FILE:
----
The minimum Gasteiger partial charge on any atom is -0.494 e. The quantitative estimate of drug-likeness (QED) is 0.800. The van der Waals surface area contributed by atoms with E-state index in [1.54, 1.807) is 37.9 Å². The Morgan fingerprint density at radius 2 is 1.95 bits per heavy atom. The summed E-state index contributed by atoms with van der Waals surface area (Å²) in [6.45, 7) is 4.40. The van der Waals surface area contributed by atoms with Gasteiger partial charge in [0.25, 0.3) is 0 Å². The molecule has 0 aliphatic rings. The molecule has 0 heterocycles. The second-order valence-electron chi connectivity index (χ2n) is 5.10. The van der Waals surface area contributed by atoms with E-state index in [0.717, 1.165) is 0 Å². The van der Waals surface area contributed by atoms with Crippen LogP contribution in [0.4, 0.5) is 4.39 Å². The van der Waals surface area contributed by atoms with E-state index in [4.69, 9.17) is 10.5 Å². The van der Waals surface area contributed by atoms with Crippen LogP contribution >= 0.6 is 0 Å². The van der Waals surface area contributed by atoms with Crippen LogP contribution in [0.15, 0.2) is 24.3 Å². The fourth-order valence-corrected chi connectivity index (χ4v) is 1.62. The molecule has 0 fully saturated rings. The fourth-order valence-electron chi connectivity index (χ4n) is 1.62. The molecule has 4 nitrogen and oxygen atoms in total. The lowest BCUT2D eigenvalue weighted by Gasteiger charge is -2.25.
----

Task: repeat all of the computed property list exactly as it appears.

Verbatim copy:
The minimum Gasteiger partial charge on any atom is -0.494 e. The quantitative estimate of drug-likeness (QED) is 0.800. The van der Waals surface area contributed by atoms with E-state index in [1.54, 1.807) is 37.9 Å². The Morgan fingerprint density at radius 2 is 1.95 bits per heavy atom. The summed E-state index contributed by atoms with van der Waals surface area (Å²) in [6.45, 7) is 4.40. The van der Waals surface area contributed by atoms with Gasteiger partial charge in [0.25, 0.3) is 0 Å². The molecule has 0 aliphatic rings. The molecule has 0 heterocycles. The second-order valence-electron chi connectivity index (χ2n) is 5.10. The van der Waals surface area contributed by atoms with E-state index in [0.717, 1.165) is 0 Å². The van der Waals surface area contributed by atoms with Crippen LogP contribution in [0.4, 0.5) is 4.39 Å². The van der Waals surface area contributed by atoms with E-state index in [4.69, 9.17) is 10.5 Å². The van der Waals surface area contributed by atoms with Crippen LogP contribution >= 0.6 is 0 Å². The van der Waals surface area contributed by atoms with Crippen LogP contribution in [0.15, 0.2) is 24.3 Å². The fourth-order valence-corrected chi connectivity index (χ4v) is 1.62. The molecule has 0 fully saturated rings. The fourth-order valence-electron chi connectivity index (χ4n) is 1.62. The molecule has 4 nitrogen and oxygen atoms in total. The lowest BCUT2D eigenvalue weighted by Gasteiger charge is -2.25.